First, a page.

I saw the “Chernobyl” miniseries on HBO recently. This huge nuclear explosion at the Chernobyl nuclear power plant happened in 1986 in what is now Ukraine – it was part of the USSR (Soviet Russia) at that time.
Almost everyone knows what could have happened to completely decimate the European Continent if things had been allowed to further deteriorate from the precipice at which the Chernobyl nuclear power plant found itself on the 24th April 1986. Most of the western part of Russia and Western Europe would have become uninhabitable for at least a hundred years.
I am not going to delve into the technicalities of the nuclear disaster itself, which pertains to the faulty Russian design of the specific type of reactor (there are still some 10 such reactors in operation in Russia even today, can you believe it?).
What puzzled me the most while viewing the Chernobyl miniseries (which had 5 episodes) was the arrogance of the power plant management hierarchy which refused to see or believe what really happened, and tried to hide behind the Soviet Communist Party hierarchy, blaming various technical folks for their mismanagement. The other more critical aspect was the absolute loyalty that the Party and the Government expected of its managers, rather than the scientific analysis that was put in front of them by one of the most seasoned nuclear veterans in the country (who was almost thrown to the dogs by the KGB in 1988). All the occurrences depicted in the play may not be true or accurate, but I would expect a close adherence to what the witnesses stated in many depositions over the years, and that was surely the case.
Communism was and is never a form of government that can be suitably justified – there have been a long string of failures of Communist governments, the still ongoing examples being that of Cuba and North Korea, and several others. Communism depended on an absolute commitment to respecting and serving a dilapidated party hierarchy, which was far removed from the realities on the ground (or, which chose to remain isolated). Compare the Chernobyl nuclear disaster with the The Three Mile Island nuclear disaster in the U.S. – you can immediately see the vast difference between the transparency and accountability of a Democratic dispensation and an autocratic functioning of the Communist form of government.
It is no wonder to infer that the Chernobyl disaster eventually led to the collapse of the Soviet Union, though the Communist Party survived. Russia became a bit more transparent as a result, after several countries broke away from its orbit. Gorbachev did the right thing of bringing in “Glasnost” or transparency in the way that USSR operated, he realised that he needed Western technology and assistance. As we see in this miniseries episodes, Gorbachev made the right decisions as the disaster unfolded with total support to the effort to contain it.
I am not commenting here on the way that Russia had progressed ever since, but am still bothered that the Chernobyl-kind of reactors still operating in Russia have not yet been decommissioned. The big issue with nuclear power is that it is not fool-proof, and also the very damaging and life-threatening effects of any disaster involving a nuclear power plant are not contained within the country which operates the plant. It could be a disaster for the entire world. Lack of transparency and accountability are the key areas of concern under an opaque system of governance, and these issues have not gone away. Thousands of lives could have been saved if stupid administrators of the power station and party-driven bureaucrats had done their job in the case of the Chernobyl disaster.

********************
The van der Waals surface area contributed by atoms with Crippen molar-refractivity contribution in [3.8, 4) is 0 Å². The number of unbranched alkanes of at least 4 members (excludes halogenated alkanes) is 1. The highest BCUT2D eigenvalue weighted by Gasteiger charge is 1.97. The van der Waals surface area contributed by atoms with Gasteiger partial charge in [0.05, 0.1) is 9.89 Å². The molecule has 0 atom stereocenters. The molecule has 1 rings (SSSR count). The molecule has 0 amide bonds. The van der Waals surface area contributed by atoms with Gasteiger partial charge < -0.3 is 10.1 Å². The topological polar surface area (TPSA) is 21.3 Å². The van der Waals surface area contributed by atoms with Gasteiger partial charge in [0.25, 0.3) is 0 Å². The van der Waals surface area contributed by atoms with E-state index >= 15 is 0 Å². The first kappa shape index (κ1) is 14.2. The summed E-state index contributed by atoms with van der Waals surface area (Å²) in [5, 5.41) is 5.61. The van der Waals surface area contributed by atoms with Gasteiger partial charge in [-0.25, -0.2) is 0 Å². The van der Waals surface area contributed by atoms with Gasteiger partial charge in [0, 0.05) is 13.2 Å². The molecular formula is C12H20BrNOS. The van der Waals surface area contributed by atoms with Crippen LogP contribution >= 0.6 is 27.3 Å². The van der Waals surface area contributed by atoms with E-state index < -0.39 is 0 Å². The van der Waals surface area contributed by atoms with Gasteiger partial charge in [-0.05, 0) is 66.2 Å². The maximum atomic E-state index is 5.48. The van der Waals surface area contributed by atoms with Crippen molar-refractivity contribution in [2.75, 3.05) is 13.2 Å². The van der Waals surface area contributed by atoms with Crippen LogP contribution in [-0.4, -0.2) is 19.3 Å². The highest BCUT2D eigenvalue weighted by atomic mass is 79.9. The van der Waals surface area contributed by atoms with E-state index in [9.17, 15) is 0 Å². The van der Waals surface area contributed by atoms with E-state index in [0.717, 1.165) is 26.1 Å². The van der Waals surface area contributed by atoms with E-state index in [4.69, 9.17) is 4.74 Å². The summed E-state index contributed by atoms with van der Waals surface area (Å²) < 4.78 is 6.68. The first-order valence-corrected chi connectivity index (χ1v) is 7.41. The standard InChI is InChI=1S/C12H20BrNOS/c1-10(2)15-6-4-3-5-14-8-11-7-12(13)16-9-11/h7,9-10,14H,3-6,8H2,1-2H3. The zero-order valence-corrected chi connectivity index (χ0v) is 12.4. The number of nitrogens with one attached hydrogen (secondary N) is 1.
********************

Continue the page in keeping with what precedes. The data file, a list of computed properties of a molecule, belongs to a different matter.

I am not giving a clean chit to democratic countries however. They are also eminently capable of hiding problems, but if a problem is likely to explode beyond their control, they instantly become totally transparent. They would seek cooperation across the government. Not like the manner in which the noted Soviet nuclear scientist Legasov was treated by the Soviet government bureaucracy with apathy and disdain.
There are good and capable scientists on both sides – there is no doubt about it. However, scientist operate in only one way, seeking the underlying truth and addressing the problems. Exactly like the way Legasov approached the Chernobyl disaster with a series of solutions while explaining the fundamentals of nuclear fission to Communist party officials. Democracy or Communism – these ideologies are not going to change science, but they can undermine science by relegating scientific findings to the backyard of trash, exactly like what U.S. President is doing with the science of Climate Change, which he refuses to understand or appreciate, while the outcomes of climate change are spreading throughout the world.
So, if we learn one lesson from Chernobyl, it is respect for science and its findings. It cannot be cost optimisation due to lack of budget, which is a key reason why the Soviet nuclear reactor was badly designed and implemented, with no regard to safety. It is also the reason why the Chernobyl Reactor No. 3 was run at low power for 12 hours, instead of its rated power, and the reactor design was not suited to long hours of low power operation, etc…….there were several reasons why the nuclear core exploded, and there is a lot of physics and chemistry involved!
See the HBO miniseries – it will have a serious impact on you, and let me tell you that you can neither ignore the power of science nor the stupidity of politicians or bureaucrats.
08 June 2019